Astrosat Picture of the Month

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Image of the Month

The AstroSat Picture of the Month for June 2019 is the far-ultraviolet image of the Dwarf Galaxy IC2574, using ASTROSAT. The far-ultraviolet traces young massive stars in the galaxy.

(Picture Credits: Chayan Mondal and collaborators)

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“AstroSat Picture of the Month” is an initiative of the Public Outreach and Education Committee of the Astronomical Society of India and the AstroSat Training and Outreach Team.

Star formation around bubbles in the Dwarf galaxy IC2574

In the APOM this month, we bring you the dwarf galaxy IC2574. As the name suggests, dwarf galaxies are smaller, fainter and less massive than galaxies such as the Milky Way or Andromeda. While dwarf galaxies host hundreds of millions to a few billion stars, the larger galaxies can have nearly hundred to thousand times more number of stars. It has been found that these small dwarf galaxies are more in number as compared to larger galaxies like Milky Way in the Universe.

IC2574 is also known as Coddington's nebula, after Edwin Foster Coddington who discovered it in 1898. It is located at a distance of approximately 12 million light years away and can be found in the Ursa Major constellation in the north. It is irregular in shape like the Wolf-Lundmark-Melotte (WLM) galaxy, presented in our very first APOM. IC2574 was imaged in ultraviolet by Chayan Mondal and collaborators using the Ultraviolet Imaging Telescope (UVIT) on-board AstroSat. They wanted to study the regions where young massive stars in this galaxy are located. Hot massive stars are those stars which weigh more than 10 times the mass of Sun and they emit significant fraction of their light in ultraviolet.

These researchers have identified sites of most massive stars in IC2574 using the ultraviolet images. They find that about one-third of them could have been formed as a result of previous supernova explosions. When massive stars die in supernova explosions, the outer layers are blown outwards into the surrounding gas, and form spherical shells. These expanding bubbles compress the gas between them which could initiate star formation in the rims of the bubble structures, leading to a new generation of stars. The authors suggest that in IC2574, one of the mechanisms to form young stars is gas compression following shell expansion. Unlike spiral galaxies like Milky Way, where stars are formed mostly in the spiral arms, it is possible that formation of later generations of stars in dwarf galaxies could be because of these bubble structures.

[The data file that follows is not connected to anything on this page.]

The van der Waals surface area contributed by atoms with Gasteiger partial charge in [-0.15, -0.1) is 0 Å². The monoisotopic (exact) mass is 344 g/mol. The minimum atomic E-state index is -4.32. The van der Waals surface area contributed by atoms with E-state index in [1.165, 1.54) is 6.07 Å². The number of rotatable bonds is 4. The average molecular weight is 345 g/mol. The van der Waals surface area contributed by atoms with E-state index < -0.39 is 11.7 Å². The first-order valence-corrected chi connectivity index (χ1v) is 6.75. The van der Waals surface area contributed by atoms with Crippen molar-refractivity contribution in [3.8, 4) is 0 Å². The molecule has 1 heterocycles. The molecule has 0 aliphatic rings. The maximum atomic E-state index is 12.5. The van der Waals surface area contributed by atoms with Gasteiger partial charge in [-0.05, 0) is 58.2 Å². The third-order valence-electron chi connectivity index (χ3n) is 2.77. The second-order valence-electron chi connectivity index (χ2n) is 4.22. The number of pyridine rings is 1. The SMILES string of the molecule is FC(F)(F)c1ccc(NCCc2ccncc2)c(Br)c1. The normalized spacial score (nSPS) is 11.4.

More details of this work can be found in their paper, which has been submitted to the Astrophysical Journal.

Click here for the entire APOM archive.

ASTROSAT

AstroSat, India's first dedicated multi-wavelength space observatory, was launched by ISRO on 28 September, 2015. It has five instruments on board – the Ultra Violet Imaging Telescope, the Soft X-ray Telescope, the Large Area X-ray Proportional Counter, the Cadmium-Zinc-Telluride Imager and the Scanning Sky Monitor.

Get answers to your common queries about ASTROSAT in English, in हिंदी, and in मराठी.

2 Comments

  1. Pale Blue Dot (EARTH): Look again at that dot. That’s here. That’s home. That’s us. On it everyone you love, everyone you know, everyone you ever heard of, every human being who ever was, lived out their lives. The aggregate of our joy and suffering, thousands of confident religions, ideologies, and economic doctrines, every hunter and forager, every hero and coward, every creator and destroyer of civilization, every king and peasant, every young couple in love, every mother and father, hopeful child, inventor and explorer, every teacher of morals, every corrupt politician, every “superstar,” every “supreme leader,” every saint and sinner in the history of our species lived there-on a mote of dust suspended in a sunbeam.

    The Earth is a very small stage in a vast cosmic arena. Think of the rivers of blood spilled by all those generals and emperors so that, in glory and triumph, they could become the momentary masters of a fraction of a dot. Think of the endless cruelties visited by the inhabitants of one corner of this pixel on the scarcely distinguishable inhabitants of some other corner, how frequent their misunderstandings, how eager they are to kill one another, how fervent their hatreds.

    Our posturings, our imagined self-importance, the delusion that we have some privileged position in the Universe, are challenged by this point of pale light. Our planet is a lonely speck in the great enveloping cosmic dark. In our obscurity, in all this vastness, there is no hint that help will come from elsewhere to save us from ourselves.

    The Earth is the only world known so far to harbor life. There is nowhere else, at least in the near future, to which our species could migrate. Visit, yes. Settle, not yet. Like it or not, for the moment the Earth is where we make our stand.

    It has been said that astronomy is a humbling and character-building experience. There is perhaps no better demonstration of the folly of human conceits than this distant image of our tiny world. To me, it underscores our responsibility to deal more kindly with one another, and to preserve and cherish the pale blue dot, the only home we’ve ever known.

    (Video: https://www.youtube.com/watch?v=zpZHUjKnDpE)

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